A bridge housing project on Exhibition Lands in northeast Edmonton, slated to open before winter, is getting mixed responses from local residents.
About 150 people experiencing homelessness are expected to move into the former jockey dormitory southwest of the racetrack off 79th Street by early November.
Non-profit housing provider Homeward Trust and the City of Edmonton consulted residents in surrounding neighbourhoods about the project.
Steven Townsend, president of the Parkdale-Cromdale Community League, participated in the consultations and said he's cautiously optimistic the project will be successful.
"We want to be part of the solution to combating homelessness in Edmonton for sure," Townsend told CBC News in an interview Friday. "I think the bridge housing is very important."
The former dormitory for visiting jockeys closed in 2018 and has been vacant since.
In June, the city signed a lease with Homeward Trust and spent approximately $600,000 to renovate the space, including a fence to separate the building from the rest of the Exhibition Lands.
A report detailing the results of public engagement said many residents believed in the need for bridge housing, although it did not provide a numerical breakdown of those responses.
But events in the area over the spring have caused some to express trepidation about the project.
"There is some apprehension in the community after the Expo Centre and what was attributed to the Expo Centre as an increase in nuisance problems," Townsend added.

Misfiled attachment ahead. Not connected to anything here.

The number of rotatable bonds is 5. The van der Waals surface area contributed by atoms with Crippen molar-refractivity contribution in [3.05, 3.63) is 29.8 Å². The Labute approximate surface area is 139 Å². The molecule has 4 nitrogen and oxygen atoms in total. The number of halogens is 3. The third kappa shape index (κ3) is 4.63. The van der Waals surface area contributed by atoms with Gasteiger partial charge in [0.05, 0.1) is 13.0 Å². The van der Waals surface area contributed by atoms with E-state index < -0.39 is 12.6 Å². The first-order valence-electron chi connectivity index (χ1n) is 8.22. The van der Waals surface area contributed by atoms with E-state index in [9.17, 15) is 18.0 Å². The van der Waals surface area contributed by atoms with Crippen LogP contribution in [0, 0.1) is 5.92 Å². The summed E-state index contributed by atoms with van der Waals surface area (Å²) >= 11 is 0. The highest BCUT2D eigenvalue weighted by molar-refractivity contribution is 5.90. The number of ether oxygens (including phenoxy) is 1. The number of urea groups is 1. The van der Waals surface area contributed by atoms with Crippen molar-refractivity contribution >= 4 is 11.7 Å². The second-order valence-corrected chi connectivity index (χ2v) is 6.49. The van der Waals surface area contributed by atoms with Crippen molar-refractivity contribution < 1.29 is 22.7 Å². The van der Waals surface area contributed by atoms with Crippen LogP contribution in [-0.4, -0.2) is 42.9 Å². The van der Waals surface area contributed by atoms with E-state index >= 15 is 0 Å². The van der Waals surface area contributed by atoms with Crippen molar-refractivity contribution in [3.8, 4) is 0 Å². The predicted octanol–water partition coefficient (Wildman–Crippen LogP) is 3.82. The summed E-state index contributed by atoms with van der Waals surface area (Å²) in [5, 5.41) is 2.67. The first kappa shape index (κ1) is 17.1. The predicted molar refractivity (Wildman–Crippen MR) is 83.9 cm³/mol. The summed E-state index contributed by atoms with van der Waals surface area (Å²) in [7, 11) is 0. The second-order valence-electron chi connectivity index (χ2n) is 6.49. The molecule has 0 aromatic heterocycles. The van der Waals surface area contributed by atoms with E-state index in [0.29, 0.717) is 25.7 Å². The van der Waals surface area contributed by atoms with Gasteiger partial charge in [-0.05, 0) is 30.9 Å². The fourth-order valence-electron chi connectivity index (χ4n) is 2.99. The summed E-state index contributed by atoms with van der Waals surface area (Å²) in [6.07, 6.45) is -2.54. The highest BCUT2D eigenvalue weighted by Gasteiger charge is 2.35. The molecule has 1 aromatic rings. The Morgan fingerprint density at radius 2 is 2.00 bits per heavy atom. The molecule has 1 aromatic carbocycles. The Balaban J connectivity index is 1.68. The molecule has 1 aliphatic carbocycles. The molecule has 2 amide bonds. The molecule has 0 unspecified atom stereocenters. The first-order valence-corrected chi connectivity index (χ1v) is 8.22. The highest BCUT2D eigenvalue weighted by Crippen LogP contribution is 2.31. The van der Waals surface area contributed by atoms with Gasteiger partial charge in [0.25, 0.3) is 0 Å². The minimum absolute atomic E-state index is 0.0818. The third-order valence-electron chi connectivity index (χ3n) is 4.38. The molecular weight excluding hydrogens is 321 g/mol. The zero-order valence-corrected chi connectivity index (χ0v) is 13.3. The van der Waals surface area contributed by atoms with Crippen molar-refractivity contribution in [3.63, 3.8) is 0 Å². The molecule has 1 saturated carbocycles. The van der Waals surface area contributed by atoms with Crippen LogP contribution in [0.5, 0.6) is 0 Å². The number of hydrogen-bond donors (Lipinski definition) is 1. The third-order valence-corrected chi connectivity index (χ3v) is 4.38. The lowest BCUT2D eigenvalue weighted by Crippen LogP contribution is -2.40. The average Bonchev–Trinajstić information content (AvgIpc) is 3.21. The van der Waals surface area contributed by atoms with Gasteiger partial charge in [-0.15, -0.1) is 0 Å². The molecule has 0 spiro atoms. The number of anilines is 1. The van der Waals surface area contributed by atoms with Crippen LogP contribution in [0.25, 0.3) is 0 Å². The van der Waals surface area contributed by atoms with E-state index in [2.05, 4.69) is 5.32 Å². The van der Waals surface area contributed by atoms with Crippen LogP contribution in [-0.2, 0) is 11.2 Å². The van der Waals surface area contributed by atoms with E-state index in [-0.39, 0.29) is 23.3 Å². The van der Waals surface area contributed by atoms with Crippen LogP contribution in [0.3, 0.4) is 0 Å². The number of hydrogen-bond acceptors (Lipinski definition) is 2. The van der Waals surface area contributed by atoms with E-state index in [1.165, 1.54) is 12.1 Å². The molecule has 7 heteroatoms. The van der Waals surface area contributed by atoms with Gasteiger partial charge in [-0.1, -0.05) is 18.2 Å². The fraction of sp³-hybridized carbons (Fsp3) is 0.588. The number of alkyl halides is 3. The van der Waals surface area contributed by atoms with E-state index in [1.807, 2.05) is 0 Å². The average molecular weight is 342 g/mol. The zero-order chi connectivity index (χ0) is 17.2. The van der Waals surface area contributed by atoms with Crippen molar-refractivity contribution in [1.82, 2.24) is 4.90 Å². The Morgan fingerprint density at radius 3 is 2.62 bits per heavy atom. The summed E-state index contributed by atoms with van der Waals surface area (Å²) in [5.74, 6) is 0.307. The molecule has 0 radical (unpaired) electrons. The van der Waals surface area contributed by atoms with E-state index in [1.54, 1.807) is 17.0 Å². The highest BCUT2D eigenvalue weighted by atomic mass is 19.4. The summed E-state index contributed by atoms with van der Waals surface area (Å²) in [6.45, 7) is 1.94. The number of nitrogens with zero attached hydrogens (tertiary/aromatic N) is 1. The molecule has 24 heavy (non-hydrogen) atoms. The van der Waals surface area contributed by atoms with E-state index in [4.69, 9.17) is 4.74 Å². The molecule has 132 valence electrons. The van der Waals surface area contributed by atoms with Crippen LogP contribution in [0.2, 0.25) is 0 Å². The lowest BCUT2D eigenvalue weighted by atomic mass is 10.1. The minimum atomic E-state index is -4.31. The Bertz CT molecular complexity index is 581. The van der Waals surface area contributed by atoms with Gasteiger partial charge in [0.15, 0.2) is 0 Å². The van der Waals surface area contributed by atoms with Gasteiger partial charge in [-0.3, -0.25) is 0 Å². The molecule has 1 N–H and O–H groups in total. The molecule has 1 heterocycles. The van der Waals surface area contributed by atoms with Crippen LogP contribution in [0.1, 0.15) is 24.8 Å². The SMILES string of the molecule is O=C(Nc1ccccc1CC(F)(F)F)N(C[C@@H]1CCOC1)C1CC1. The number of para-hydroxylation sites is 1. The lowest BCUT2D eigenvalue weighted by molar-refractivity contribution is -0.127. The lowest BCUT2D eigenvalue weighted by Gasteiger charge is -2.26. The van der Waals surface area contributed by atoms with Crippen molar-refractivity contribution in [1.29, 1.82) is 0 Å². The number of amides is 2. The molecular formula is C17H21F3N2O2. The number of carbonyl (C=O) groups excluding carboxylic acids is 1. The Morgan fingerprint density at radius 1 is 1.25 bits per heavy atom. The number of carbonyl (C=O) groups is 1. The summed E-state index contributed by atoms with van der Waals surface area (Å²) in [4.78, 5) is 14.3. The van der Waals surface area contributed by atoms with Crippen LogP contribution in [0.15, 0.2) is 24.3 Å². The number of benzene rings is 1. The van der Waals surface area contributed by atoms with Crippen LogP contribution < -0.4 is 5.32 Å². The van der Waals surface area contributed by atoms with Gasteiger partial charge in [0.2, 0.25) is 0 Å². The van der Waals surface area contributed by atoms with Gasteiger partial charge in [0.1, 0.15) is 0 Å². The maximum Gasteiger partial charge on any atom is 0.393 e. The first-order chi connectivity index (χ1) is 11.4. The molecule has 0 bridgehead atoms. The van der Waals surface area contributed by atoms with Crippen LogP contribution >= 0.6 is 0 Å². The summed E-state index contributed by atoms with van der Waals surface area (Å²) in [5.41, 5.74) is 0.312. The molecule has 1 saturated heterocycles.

The Expo was a temporary emergency shelter in early spring, at the outset of the COVID-19 pandemic. Hundreds of homeless people used the drop-in daytime shelter.
Reports of disorder emerged, prompting Ward 7 councillor Tony Caterina to chastise city administration for not doing more to control the situation.
The city then put more peace officers and police on patrol.
The city's public engagement on the bridge housing shows some residents are worried similar disorder could happen again.
"Some expressed concern based on their experiences with the Expo Centre in their community. They indicated they felt issues were not dealt with promptly or appropriately," the report said.
Others said they wanted the development to be moved to another community or stopped altogether, the report adds.
The public engagement included responses from 84 people in 27 communities — mostly Highlands, Bellevue, Parkdale, Cromdale and Montrose.
Eastwood, Elmwood Park, Delton and the Alberta Avenue Business Improvement Association also participated.
A resident in the area, Russell Brandt, told CBC News he supports the bridge housing project and hasn't personally noticed problems.
"Some people might be causing issues but overall isn't it worth it to get people out of the cold and snow?" he said. "It just seems cruel to have people out in the cold when we have empty jockey residents and plenty of other empty places."
The report shows a strong push from community members to have a good neighbour agreement — a framework for the operator to use to mitigate problems if they come up.
The agreements include establishing a community contact to address concerns related to behaviour or activities of tenants and staff, and anything that "contravenes positive community relationships and neighbourhood enjoyment," the report said.
Townsend said the community wants to make sure the good neighbour plan is in place to address potential problems, such as litter in Borden Park.
"Trust needs to be built, so over time I guess we will see whether the trust is there or not. It's, in my opinion, too early to say," Townsend said.
Homeward Trust is expected to select an organization to operate the housing project. The operator will create the final version of the good neighbour plan and share it with the community.
Council's community and public services committee is set to review the report Wednesday.